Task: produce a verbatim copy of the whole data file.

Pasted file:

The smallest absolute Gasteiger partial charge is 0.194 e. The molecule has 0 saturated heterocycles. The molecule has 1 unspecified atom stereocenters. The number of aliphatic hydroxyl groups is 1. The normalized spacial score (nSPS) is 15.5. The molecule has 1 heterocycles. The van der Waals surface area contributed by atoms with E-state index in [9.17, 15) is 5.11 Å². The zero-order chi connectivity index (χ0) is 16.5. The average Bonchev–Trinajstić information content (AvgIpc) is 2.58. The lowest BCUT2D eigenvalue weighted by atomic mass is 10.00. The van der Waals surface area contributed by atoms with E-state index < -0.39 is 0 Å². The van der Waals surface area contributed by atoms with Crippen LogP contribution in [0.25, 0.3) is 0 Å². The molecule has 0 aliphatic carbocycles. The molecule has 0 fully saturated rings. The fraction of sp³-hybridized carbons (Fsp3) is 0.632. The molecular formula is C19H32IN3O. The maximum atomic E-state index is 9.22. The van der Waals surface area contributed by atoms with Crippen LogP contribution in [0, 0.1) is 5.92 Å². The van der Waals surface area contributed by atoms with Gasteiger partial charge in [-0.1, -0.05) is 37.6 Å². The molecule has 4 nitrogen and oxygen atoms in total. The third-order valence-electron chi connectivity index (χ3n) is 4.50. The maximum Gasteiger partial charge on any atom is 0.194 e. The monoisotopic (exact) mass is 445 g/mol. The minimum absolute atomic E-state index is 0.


The smallest absolute Gasteiger partial charge is 0.194 e. The molecule has 0 saturated heterocycles. The molecule has 1 unspecified atom stereocenters. The number of aliphatic hydroxyl groups is 1. The normalized spacial score (nSPS) is 15.5. The molecule has 1 heterocycles. The van der Waals surface area contributed by atoms with E-state index in [9.17, 15) is 5.11 Å². The zero-order chi connectivity index (χ0) is 16.5. The average Bonchev–Trinajstić information content (AvgIpc) is 2.58. The lowest BCUT2D eigenvalue weighted by atomic mass is 10.00. The van der Waals surface area contributed by atoms with E-state index < -0.39 is 0 Å². The van der Waals surface area contributed by atoms with Crippen LogP contribution in [0.25, 0.3) is 0 Å². The molecule has 0 aliphatic carbocycles. The molecule has 0 fully saturated rings. The fraction of sp³-hybridized carbons (Fsp3) is 0.632. The molecular formula is C19H32IN3O. The maximum atomic E-state index is 9.22. The van der Waals surface area contributed by atoms with Crippen LogP contribution in [0, 0.1) is 5.92 Å². The van der Waals surface area contributed by atoms with Gasteiger partial charge in [-0.1, -0.05) is 37.6 Å². The molecule has 4 nitrogen and oxygen atoms in total. The third-order valence-electron chi connectivity index (χ3n) is 4.50. The maximum Gasteiger partial charge on any atom is 0.194 e. The monoisotopic (exact) mass is 445 g/mol. The minimum absolute atomic E-state index is 0.